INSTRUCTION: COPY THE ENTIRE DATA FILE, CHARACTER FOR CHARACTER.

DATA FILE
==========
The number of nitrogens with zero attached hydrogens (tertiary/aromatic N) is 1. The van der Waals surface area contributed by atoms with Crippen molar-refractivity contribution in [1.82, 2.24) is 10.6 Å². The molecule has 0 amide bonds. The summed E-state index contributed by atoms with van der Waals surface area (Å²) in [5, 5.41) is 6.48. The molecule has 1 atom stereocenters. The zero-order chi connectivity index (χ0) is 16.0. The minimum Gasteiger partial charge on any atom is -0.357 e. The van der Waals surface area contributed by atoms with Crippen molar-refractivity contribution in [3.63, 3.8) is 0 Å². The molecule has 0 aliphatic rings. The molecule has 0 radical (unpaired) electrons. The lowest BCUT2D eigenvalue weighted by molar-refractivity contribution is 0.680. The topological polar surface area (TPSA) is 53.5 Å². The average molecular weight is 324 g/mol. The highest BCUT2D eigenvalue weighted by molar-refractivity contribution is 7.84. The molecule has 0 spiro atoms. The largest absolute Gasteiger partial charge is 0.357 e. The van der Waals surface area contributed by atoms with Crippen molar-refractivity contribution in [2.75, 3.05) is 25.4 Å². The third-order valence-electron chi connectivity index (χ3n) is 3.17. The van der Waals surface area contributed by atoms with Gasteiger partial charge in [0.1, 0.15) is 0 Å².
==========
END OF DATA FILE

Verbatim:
The number of nitrogens with zero attached hydrogens (tertiary/aromatic N) is 1. The van der Waals surface area contributed by atoms with Crippen molar-refractivity contribution in [1.82, 2.24) is 10.6 Å². The molecule has 0 amide bonds. The summed E-state index contributed by atoms with van der Waals surface area (Å²) in [5, 5.41) is 6.48. The molecule has 1 atom stereocenters. The zero-order chi connectivity index (χ0) is 16.0. The minimum Gasteiger partial charge on any atom is -0.357 e. The van der Waals surface area contributed by atoms with Crippen molar-refractivity contribution in [3.63, 3.8) is 0 Å². The molecule has 0 aliphatic rings. The molecule has 0 radical (unpaired) electrons. The lowest BCUT2D eigenvalue weighted by molar-refractivity contribution is 0.680. The topological polar surface area (TPSA) is 53.5 Å². The average molecular weight is 324 g/mol. The highest BCUT2D eigenvalue weighted by molar-refractivity contribution is 7.84. The molecule has 0 spiro atoms. The largest absolute Gasteiger partial charge is 0.357 e. The van der Waals surface area contributed by atoms with Crippen molar-refractivity contribution in [2.75, 3.05) is 25.4 Å². The third-order valence-electron chi connectivity index (χ3n) is 3.17. The van der Waals surface area contributed by atoms with Gasteiger partial charge in [0.1, 0.15) is 0 Å².